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  Opinion   Edit  27 Jan 2021  AA Edit | Bihar cops overstep limits

AA Edit | Bihar cops overstep limits

THE ASIAN AGE.
Published : Jan 27, 2021, 8:28 am IST
Updated : Jan 27, 2021, 8:28 am IST

The Bihar chief minister, Nitish Kumar, has not helped matters either by talking up against criticism of the government on social media

There are already ways to curb any overt misuse of social media by raising the issue with those who provide these platforms like Twitter, Facebook and others. (Photo | Pixabay - PixelKult)
 There are already ways to curb any overt misuse of social media by raising the issue with those who provide these platforms like Twitter, Facebook and others. (Photo | Pixabay - PixelKult)

The Bihar police’s warning of legal action against social media users who criticise the government, netas and babus stems from over-enthusiasm of the top cops. The threat appears to come from officers who appear to be so beholden to their political masters that they are prepared to step beyond boundaries in playing up to their hypersensitive bosses. The warning from the inspector general of Bihar Police has been served against “offensive” posts, but there are already ways to curb any overt misuse of social media by raising the issue with those who provide these platforms like Twitter, Facebook and others.

In threatening to make offensive use of social media a cyber-crime, the Bihar police are overstepping the bounds of law as there are no provisions in cyber-crime laws to deal with it since the Supreme Court struck down Section 66A of the IT Act. Police can find other provisions in “prescribed laws” to pressure activists who target netas and babus but they would be well advised not to as they would be setting a bad precedent in circumscribing freedom of expression and trampling upon the right to free speech. It is not for a branch of the executive like the police to creatively use existing laws to browbeat critics.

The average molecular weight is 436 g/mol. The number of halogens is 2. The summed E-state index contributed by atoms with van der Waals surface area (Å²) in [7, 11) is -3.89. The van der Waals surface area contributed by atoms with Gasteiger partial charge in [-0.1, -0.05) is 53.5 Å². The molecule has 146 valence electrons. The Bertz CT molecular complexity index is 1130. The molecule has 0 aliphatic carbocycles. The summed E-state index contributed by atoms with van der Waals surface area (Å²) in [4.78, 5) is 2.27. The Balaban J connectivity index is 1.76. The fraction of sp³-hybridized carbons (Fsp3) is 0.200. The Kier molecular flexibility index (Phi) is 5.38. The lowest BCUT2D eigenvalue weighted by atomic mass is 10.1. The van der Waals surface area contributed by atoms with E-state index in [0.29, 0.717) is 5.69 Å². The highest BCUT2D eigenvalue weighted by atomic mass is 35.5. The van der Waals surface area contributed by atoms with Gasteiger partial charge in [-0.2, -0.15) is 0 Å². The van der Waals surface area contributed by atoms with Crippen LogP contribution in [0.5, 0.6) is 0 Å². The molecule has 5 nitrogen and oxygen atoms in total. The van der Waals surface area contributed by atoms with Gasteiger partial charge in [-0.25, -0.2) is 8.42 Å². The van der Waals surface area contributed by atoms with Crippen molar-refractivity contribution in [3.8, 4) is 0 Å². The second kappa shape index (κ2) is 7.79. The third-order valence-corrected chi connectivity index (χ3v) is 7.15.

The Bihar chief minister, Nitish Kumar, has not helped matters either by talking up against criticism of the government on social media. Having chosen to be in public life, netas must face up to criticism. Dissent is legitimate in a democracy and it cannot be trampled upon nor can officials hide under ill-advised police action to muzzle those who criticise them or expose their corrupt ways. There are processes to deal with inflammatory social media posts stoking communal tensions or inciting violence and defamatory ones through civil and criminal action. The Bihar government would do well to junk police advice and respond to criticism with just good governance.

 

 

Tags: cyber-crime, bihar police, section 66a of the it act, bihar chief minister, nitish kumar, social media platforms